Communal Bathrooms are located off of the main hallways and house multiple stalls with showers and toilets. Not all communal bathrooms are single-sex, so don’t be shocked or think you walked into the wrong bathroom when you see someone of the opposite sex brushing their teeth at the sink! The main problem that can arise when opting for a communal bathroom is the possibility of having to wait to shower. Most of the time, hostels are well prepared when figuring out how many stalls they need to accommodate their guests, but sometimes you may have to wait if it's overcrowded.
Checking In: The more you travel the more you realize things don’t always go as planned. When you book your room, ALWAYS make note of the check-in times. Most hostels require you to declare an arrival time so they know when to expect you or they will have a set time for when guests are allowed to check in. Seeing as anything that can go wrong, will go wrong when you travel, make sure you always carry your cell phone with you and have the number of the hostel you will be staying in. This will prove to be extremely important when your flight is delayed and you arrive hours after you had expected only to find out that your room was given away because they considered you to be a “no-show”.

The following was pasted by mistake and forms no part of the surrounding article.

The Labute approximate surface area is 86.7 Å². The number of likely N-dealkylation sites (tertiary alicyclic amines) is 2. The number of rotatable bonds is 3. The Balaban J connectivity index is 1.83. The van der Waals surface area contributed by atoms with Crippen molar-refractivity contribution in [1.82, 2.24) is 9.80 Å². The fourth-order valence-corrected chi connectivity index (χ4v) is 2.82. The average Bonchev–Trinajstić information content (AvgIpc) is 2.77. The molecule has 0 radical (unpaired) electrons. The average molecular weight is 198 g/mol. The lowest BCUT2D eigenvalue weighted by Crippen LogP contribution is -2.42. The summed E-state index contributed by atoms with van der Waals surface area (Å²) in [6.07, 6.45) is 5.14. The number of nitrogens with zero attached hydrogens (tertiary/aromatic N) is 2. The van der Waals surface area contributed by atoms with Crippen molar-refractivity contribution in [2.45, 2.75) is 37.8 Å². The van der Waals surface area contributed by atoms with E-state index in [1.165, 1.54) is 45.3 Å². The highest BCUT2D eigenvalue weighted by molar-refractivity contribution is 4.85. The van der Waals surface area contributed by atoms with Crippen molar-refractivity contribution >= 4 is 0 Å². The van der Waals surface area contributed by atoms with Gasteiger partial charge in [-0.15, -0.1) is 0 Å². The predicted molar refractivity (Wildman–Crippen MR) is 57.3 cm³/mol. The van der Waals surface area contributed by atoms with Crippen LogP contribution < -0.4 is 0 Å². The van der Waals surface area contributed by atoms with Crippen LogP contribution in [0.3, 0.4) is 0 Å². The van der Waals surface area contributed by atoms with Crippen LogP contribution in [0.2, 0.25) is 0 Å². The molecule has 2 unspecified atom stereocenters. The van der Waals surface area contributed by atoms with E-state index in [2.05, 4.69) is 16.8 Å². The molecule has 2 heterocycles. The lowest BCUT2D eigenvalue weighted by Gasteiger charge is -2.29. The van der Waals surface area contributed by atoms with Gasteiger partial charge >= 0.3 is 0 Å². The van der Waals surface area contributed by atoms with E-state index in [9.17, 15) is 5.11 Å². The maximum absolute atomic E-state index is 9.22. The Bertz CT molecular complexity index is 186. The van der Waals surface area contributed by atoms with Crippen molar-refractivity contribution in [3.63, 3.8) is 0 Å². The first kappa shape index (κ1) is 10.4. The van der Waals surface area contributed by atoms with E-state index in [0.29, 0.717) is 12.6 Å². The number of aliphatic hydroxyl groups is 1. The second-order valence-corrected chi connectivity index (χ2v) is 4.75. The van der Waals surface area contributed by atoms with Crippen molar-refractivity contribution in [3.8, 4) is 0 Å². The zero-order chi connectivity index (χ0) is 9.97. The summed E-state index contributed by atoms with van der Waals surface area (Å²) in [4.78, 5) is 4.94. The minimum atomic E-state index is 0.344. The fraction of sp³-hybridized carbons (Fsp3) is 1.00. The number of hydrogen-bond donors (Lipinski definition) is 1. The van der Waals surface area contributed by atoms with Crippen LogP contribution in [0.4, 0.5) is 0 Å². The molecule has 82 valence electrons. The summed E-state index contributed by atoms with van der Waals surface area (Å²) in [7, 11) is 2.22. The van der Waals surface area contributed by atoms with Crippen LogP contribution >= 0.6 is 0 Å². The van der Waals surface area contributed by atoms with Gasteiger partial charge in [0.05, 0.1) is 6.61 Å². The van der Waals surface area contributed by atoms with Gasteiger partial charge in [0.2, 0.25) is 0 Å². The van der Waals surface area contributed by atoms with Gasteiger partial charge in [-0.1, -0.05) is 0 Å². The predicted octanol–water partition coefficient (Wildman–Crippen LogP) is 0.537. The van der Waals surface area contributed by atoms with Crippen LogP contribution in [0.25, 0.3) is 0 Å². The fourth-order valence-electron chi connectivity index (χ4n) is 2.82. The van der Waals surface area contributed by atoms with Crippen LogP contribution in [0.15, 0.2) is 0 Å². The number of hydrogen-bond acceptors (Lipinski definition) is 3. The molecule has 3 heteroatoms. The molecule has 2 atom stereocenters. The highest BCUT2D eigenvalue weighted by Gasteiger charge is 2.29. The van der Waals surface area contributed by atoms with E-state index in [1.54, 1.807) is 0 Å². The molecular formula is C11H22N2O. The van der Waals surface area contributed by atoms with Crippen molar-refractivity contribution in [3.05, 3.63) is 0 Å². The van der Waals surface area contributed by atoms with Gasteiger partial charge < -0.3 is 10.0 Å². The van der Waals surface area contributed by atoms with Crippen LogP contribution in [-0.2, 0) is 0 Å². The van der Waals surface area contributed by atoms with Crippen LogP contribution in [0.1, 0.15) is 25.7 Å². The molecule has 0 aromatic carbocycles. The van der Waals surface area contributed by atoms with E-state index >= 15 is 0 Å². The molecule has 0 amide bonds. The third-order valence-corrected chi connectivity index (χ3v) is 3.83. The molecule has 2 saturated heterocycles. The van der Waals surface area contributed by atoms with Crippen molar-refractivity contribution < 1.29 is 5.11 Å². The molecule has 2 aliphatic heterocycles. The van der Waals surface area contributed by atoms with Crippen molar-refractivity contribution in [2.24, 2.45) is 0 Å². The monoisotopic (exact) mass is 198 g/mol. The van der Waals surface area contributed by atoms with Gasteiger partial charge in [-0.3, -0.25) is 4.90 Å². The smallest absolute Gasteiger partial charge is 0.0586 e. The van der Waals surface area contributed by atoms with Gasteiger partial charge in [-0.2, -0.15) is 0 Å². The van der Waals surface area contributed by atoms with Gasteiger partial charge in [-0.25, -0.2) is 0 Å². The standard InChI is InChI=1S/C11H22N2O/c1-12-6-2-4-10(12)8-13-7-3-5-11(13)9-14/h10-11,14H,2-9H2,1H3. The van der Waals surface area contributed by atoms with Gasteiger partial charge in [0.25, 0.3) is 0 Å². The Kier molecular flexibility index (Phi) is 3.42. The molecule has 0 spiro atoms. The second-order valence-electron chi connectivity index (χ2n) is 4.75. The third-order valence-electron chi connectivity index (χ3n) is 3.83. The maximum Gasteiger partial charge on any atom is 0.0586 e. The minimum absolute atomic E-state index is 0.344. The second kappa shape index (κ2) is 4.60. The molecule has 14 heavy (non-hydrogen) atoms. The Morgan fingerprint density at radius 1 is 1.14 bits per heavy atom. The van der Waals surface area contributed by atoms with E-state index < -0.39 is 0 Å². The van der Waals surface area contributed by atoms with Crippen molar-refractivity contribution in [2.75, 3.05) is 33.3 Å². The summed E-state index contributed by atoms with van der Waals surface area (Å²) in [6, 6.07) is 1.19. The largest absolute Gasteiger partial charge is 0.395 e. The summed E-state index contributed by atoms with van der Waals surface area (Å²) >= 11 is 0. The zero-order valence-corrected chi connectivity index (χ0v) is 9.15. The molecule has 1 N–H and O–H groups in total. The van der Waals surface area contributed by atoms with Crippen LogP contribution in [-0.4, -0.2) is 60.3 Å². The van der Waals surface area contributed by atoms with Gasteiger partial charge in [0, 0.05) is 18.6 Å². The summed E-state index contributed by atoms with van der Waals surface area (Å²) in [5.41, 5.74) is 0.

Checking Out: Check out times are usually early in the morning, but if your flight/train isn’t until later in the day, most hostels will be more than happy to allow you to store your luggage behind the counter or in a designated “luggage room”. On the other hand, if you have to catch an early flight or train, make sure you notify the front desk the night before, just in case no one is on duty in the morning when you try to leave.
What should I bring with me to the hostel?
A Lock. Use it to secure your belongings in a supplied locker.Toiletries. Unlike hotels, hostels don’t provide free shampoo and soap.Adapters. Don't forget, each region in Europe uses a different style plug!Disclaimer: This section was written with European hostels in mind. If you have traveled outside of Europe and had experiences in hostels (good or bad), please feel free to contact us with more information so we can further prepare students for traveling abroad!